It’s with mixed emotions that I announce that today’s Wine In The Time of Coronavirus will be the last entry in the series.
Given the state of the global pandemic, and the fact that folks like me are now being invited to travel the globe again in search of unsung vinous treasures to tell you about, it seems fitting that from here on out any virtual tastings simply become features on those virtual tastings, without the pandemic baggage. Also, let’s just give my immature brain some props for avoiding the temptation to end the series on number 69 (niiiiiiiice)!
We’re sending this series off with a sample tasting of a handful of selections from Rimessa Roscioli‘s relatively new wine club. Roscioli is an historic Roman food and wine shop, along with a restaurant, all focusing on (wait for it…) Roman cuisine. Situated near Campo de’Fiori, they enjoy a gorgeous little spot smack dab in the historical center of Rome, originally founded as a bakery in 1967 (on a property that itself was a bakery since the 1800s… and even back to the Roman empire based on remains of an oven found there).
The wine club is the brainchild of Lindsay Gabbard and Alessandro Pepe, apparently stemming from a guided tasting idea inspired by a night out with Anthony Bourdain. Gabbard had “an absolutely incredible tasting” with Alessandro, and began working with him after moving to Italy from the U.S.
The wines in the club all have scan-able QR codes on back labels, linking to detailed stories on each producer/release. There are currently around 1,600 members in the club from the USA (all 50 states are covered in shipping). Most (90%) of the producers that they feature make less than 40,000 bottles/year (“MUCH less” according to Alessandro), with many being exclusive to the club. Interestingly, they’re looking into having their wines shipped completely via sailboat in a nod to sustainability. They’re also purchasing vineyards; as Gabbard put it, “We try to physically and tangibly work with producers and improve wine regions, and even save territories.”
The price to join ranges from 179€ to 1000€ for each 6-bottle shipment (24 bottles per year). Those looking to check them out in person but lacking boarding passes to Rome can check them out in NYC, as they’re planning on opening a Roscioli in SoHo in the Spring of 2023.
Are the selections as interesting as they sound on paper? Based on our tasting, the answer is “Yep!”
2021 Cantine Olivella In Summa, Campania
From Catalanesca del Monte Somma, just 82 cases are produced of this private amphora (in which it spends 12 months) from Olivella, from grapes sourced near Mount Vesuvius, and using only indigenous yeasts. Speaking of the grape, in this case it’s Catalanesca (which is probably Spanish in origin). “It’s kind of a shitty grape variety” according to Alessandro. I.e., it’s not very expressive. But he is (very) passionate about promoting local and rare grape varieties (even going so far as to call Sangiovese “the worst grape in the world”). There’s no clarification, no filtration, and no sulphur added, so you’re getting a down-home, unadulterated example of what this producer’s un-grafted, Biodynamically/organically farmed vines can muster.
The name is inspired by a dig site first uncovered by a Somma-region farmer trying to plant a tree in his vineyard, realizing (after having used dynamite) that the stones he was encountering were actually columns, on the north slope of Vesuvius. It was there that subsequent professionals (presumably without dynamite) found preserved remains of a villa that had been buried under an eruption of Vesuvius in 472 AD—housing a complete winery (amphorae included) inside.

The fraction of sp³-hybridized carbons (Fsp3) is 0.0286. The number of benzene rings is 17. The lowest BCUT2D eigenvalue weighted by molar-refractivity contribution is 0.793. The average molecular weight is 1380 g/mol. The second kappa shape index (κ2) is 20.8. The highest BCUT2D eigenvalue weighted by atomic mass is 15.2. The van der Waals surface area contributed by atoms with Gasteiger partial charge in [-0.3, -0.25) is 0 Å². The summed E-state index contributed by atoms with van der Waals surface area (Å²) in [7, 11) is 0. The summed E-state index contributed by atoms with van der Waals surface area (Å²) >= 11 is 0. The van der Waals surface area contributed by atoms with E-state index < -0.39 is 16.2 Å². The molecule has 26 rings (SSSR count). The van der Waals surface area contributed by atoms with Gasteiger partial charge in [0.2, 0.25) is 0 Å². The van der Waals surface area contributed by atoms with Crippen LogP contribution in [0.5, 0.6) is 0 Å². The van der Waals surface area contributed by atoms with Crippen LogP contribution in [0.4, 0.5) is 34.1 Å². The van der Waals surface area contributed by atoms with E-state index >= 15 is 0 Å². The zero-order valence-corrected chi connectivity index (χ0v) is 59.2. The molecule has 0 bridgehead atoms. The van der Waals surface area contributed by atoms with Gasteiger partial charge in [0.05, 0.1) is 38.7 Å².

As for what’s in the glass: it’s all about just-ripe pear, minerals, and energetic enthusiasm. Toasty, long, and refreshing, with grilled citrus and stone fruit flavors, this white is unbelievably clean for being unfiltered and not seeing added sulfites. Lovely, genuine, pithy, and authentically excellent stuff.
You’ll be sensing a theme here, with another unfiltered, private amphora wine made from a rarer grape variety. There were 1,550 bottles produced of this little gem, aged in buried amphora and made from the late-ripening Cesanese grape. According to Roscioli, winemaker Marco Falcone is a Calabria native who he studied medicine in Rome and became an Infectious Disease Specialist, but decided to give up that life in favor of viticulture in the Cesanese del Piglio region.
This is VERY spicy, bright, and quite fresh. Lots of roses and violet action, too. But it’s definitely an acquired taste. Funky, earthy, a little bit meaty, and all of that stays on the palate for a ridiculously long time on the finish. There is quite a lot of tension on the palate, between its structure and acidity. It’s very well-done, elegant and interesting, though you’ll need to approach it with a very open mind.
Blended from Grenache, Syrah, Carignan, Black Malvasia, and Cabernet Franc from the Blera area, 125 cases of this multiple-vintage red were made. San Giovenale is located in Tuscia, with Blera being a small and village in the remote countryside that’s still strong in Etruscan traditions and culture. Winemaker Marco Casolanetti cut his vinous teeth in the Oasi degli Angeli in the Marche region, and as Rimessa Roscioli puts it, “decided to apply his production philosophy to the lands of the province of Viterbo.”
A big, chewy Rhone style blend, this red is peppery and savory, with plenty of ripe black raspberry fruitiness. There are hints of dried herbs, and vanilla, too. Silky (though still vibrant), this one feels familiar and traditional (especially after tasting those amphora selections, and is one sexy beast indeed.